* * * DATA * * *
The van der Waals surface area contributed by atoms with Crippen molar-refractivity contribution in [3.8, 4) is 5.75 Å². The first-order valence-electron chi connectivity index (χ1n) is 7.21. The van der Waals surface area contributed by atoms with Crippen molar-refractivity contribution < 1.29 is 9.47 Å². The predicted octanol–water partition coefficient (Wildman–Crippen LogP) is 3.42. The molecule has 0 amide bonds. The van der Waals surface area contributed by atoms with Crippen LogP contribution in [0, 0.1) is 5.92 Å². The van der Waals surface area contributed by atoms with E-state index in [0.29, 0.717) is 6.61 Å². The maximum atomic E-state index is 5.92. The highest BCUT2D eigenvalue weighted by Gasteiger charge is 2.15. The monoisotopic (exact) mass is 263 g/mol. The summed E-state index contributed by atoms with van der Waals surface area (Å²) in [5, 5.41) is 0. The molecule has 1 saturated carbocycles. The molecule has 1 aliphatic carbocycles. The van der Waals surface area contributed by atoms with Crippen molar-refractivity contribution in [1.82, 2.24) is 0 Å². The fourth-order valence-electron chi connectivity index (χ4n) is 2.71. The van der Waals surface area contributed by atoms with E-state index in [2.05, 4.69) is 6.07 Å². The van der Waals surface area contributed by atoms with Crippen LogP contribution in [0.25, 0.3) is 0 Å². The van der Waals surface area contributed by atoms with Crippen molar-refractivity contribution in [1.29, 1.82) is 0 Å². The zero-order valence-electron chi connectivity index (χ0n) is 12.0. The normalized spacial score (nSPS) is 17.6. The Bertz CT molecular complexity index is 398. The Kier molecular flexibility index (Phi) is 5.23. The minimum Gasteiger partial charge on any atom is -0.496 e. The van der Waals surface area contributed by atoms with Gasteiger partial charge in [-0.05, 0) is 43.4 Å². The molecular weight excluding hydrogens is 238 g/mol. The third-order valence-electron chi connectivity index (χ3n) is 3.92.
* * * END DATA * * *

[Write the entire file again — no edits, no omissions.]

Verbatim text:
The van der Waals surface area contributed by atoms with Crippen molar-refractivity contribution in [3.8, 4) is 5.75 Å². The first-order valence-electron chi connectivity index (χ1n) is 7.21. The van der Waals surface area contributed by atoms with Crippen molar-refractivity contribution < 1.29 is 9.47 Å². The predicted octanol–water partition coefficient (Wildman–Crippen LogP) is 3.42. The molecule has 0 amide bonds. The van der Waals surface area contributed by atoms with Crippen LogP contribution in [0, 0.1) is 5.92 Å². The van der Waals surface area contributed by atoms with E-state index in [0.29, 0.717) is 6.61 Å². The maximum atomic E-state index is 5.92. The highest BCUT2D eigenvalue weighted by Gasteiger charge is 2.15. The monoisotopic (exact) mass is 263 g/mol. The summed E-state index contributed by atoms with van der Waals surface area (Å²) in [5, 5.41) is 0. The molecule has 1 saturated carbocycles. The molecule has 1 aliphatic carbocycles. The van der Waals surface area contributed by atoms with Crippen molar-refractivity contribution in [1.82, 2.24) is 0 Å². The fourth-order valence-electron chi connectivity index (χ4n) is 2.71. The van der Waals surface area contributed by atoms with E-state index in [2.05, 4.69) is 6.07 Å². The van der Waals surface area contributed by atoms with Crippen LogP contribution in [0.25, 0.3) is 0 Å². The van der Waals surface area contributed by atoms with Crippen molar-refractivity contribution in [1.29, 1.82) is 0 Å². The zero-order valence-electron chi connectivity index (χ0n) is 12.0. The normalized spacial score (nSPS) is 17.6. The Bertz CT molecular complexity index is 398. The Kier molecular flexibility index (Phi) is 5.23. The minimum Gasteiger partial charge on any atom is -0.496 e. The van der Waals surface area contributed by atoms with Gasteiger partial charge in [-0.05, 0) is 43.4 Å². The molecular weight excluding hydrogens is 238 g/mol. The third-order valence-electron chi connectivity index (χ3n) is 3.92.